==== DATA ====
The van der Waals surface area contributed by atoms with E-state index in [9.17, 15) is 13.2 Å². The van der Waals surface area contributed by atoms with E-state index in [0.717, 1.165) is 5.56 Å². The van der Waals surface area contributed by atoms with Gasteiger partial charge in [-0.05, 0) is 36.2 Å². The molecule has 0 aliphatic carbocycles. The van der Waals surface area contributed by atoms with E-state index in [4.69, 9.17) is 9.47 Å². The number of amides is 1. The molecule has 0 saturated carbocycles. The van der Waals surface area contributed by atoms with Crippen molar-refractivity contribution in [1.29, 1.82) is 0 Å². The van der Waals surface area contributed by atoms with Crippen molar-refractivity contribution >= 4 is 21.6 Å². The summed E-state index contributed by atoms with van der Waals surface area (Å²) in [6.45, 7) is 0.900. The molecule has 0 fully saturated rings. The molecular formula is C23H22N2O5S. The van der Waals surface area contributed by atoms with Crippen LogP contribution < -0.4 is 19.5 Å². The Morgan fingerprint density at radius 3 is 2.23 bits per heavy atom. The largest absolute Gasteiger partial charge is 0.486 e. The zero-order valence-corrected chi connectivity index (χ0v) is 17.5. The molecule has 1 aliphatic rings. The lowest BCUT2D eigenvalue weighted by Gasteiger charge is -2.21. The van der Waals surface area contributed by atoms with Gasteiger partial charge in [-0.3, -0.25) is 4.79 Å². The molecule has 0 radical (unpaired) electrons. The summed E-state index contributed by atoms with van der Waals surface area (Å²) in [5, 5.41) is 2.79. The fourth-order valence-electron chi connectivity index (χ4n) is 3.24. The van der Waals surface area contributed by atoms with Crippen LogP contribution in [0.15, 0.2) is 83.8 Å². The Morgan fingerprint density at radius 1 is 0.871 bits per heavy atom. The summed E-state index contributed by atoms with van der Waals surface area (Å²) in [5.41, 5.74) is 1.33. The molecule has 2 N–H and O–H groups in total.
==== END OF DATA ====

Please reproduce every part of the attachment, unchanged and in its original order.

The van der Waals surface area contributed by atoms with E-state index in [9.17, 15) is 13.2 Å². The van der Waals surface area contributed by atoms with E-state index in [0.717, 1.165) is 5.56 Å². The van der Waals surface area contributed by atoms with Gasteiger partial charge in [-0.05, 0) is 36.2 Å². The molecule has 0 aliphatic carbocycles. The van der Waals surface area contributed by atoms with E-state index in [4.69, 9.17) is 9.47 Å². The number of amides is 1. The molecule has 0 saturated carbocycles. The van der Waals surface area contributed by atoms with Crippen molar-refractivity contribution in [1.29, 1.82) is 0 Å². The van der Waals surface area contributed by atoms with Crippen molar-refractivity contribution >= 4 is 21.6 Å². The summed E-state index contributed by atoms with van der Waals surface area (Å²) in [6.45, 7) is 0.900. The molecule has 0 fully saturated rings. The molecular formula is C23H22N2O5S. The van der Waals surface area contributed by atoms with Crippen LogP contribution < -0.4 is 19.5 Å². The Morgan fingerprint density at radius 3 is 2.23 bits per heavy atom. The largest absolute Gasteiger partial charge is 0.486 e. The zero-order valence-corrected chi connectivity index (χ0v) is 17.5. The molecule has 1 aliphatic rings. The lowest BCUT2D eigenvalue weighted by Gasteiger charge is -2.21. The van der Waals surface area contributed by atoms with Gasteiger partial charge in [-0.3, -0.25) is 4.79 Å². The molecule has 0 radical (unpaired) electrons. The summed E-state index contributed by atoms with van der Waals surface area (Å²) in [5, 5.41) is 2.79. The fourth-order valence-electron chi connectivity index (χ4n) is 3.24. The van der Waals surface area contributed by atoms with Crippen LogP contribution in [0.15, 0.2) is 83.8 Å². The Morgan fingerprint density at radius 1 is 0.871 bits per heavy atom. The summed E-state index contributed by atoms with van der Waals surface area (Å²) in [5.41, 5.74) is 1.33. The molecule has 2 N–H and O–H groups in total.